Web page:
The Euthyphro Strikes Back

This week, The King and I blog (which is doing a guided reading through the whole King James Bible in a year) finished the Pentateuch. I’ve been keeping up with the readings, and I’m often struck by the strong contrasts between the passages in the Hebrew Bible and the Gospels and epistles I hear weekly at Sunday Masses.

In the Gospels, Jesus speaks in parables, using specific examples to teach higher, more abstract lessons.  Most of the parables end using more general and universal language, which makes it clear the story is not about proper agricultural practice, but about the disposition of your soul.

As far as I can tell (from my amateurs grasp of bible history) the laws set down in the Torah are narrowly tailored and do not teach moral lessons.  Laws are bizarrely specific or seem ungrounded (see almost all of Jewish dietary law) and there’s little in the text that suggests that they should be taken as metaphor.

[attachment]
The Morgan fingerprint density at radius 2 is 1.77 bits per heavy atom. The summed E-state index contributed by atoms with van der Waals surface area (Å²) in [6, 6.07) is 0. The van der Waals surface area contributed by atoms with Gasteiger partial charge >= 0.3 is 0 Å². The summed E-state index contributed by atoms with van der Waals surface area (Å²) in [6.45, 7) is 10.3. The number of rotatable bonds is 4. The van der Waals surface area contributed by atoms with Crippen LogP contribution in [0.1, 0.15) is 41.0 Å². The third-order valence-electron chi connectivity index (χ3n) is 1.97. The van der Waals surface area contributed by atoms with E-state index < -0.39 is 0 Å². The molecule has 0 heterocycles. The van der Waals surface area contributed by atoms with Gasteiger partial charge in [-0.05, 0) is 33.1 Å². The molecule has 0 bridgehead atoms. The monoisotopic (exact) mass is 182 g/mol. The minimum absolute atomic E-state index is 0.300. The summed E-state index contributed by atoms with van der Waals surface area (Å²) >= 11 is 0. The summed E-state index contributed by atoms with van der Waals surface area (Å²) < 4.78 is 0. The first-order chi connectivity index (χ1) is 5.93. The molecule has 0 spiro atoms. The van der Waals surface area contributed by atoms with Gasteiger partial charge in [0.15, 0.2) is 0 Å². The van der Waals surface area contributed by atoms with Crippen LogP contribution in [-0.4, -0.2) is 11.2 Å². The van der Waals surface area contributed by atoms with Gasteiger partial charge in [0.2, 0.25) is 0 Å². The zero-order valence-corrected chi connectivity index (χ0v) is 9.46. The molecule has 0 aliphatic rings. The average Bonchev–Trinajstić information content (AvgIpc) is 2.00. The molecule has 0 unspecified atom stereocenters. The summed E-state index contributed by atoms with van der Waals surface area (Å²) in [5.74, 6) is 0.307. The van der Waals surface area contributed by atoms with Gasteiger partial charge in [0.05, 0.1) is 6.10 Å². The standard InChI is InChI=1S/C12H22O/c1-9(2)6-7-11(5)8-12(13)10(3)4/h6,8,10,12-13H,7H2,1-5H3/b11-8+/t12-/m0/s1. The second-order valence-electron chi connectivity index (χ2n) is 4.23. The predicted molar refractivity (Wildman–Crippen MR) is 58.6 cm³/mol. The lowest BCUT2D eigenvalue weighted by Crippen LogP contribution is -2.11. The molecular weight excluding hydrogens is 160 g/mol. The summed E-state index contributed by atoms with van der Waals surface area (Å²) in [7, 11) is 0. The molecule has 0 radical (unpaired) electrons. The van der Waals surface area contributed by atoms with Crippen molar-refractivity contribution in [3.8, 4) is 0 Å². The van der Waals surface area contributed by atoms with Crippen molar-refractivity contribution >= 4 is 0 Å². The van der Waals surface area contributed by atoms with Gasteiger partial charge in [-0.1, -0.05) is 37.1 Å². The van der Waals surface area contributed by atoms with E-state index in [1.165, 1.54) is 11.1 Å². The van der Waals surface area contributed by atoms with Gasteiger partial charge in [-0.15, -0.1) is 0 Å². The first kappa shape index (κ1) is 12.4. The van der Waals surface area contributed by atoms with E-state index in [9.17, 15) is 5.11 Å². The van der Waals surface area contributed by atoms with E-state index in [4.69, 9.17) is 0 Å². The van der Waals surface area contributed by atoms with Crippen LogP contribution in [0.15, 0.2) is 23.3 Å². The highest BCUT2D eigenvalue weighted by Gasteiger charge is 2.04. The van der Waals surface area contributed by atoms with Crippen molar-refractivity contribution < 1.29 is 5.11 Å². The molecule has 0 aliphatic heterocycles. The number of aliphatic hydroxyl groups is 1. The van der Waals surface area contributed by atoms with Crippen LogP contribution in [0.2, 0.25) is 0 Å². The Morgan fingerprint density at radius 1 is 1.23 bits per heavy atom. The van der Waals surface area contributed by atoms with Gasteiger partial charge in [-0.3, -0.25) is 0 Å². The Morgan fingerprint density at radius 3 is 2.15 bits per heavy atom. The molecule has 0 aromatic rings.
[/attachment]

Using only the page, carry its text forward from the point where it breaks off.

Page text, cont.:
If you’ve ever read Socrates’s dialogue with Euthyphro, you may be familiar with Socrates’s famous question to Euthyphro.  After Euthyphro defines piety as ‘that which is pleasing to the gods,’ Socrates asks whether the pious is loved by the gods because it is pious or whether is it pious because it is loved by the gods.  Reading the Hebrew Bible, it frequently seems like the Good is Good only because God says so.  There is nothing good in it for its own sake.

The best example of this phenomenon so far comes from Deuteronomy 25:11-12:

When men strive together one with another, and the wife of the one draweth near for to deliver her husband out of the hand of him that smiteth him, and putteth forth her hand, and taketh him by the secrets: Then thou shalt cut off her hand, thine eye shall not pity her.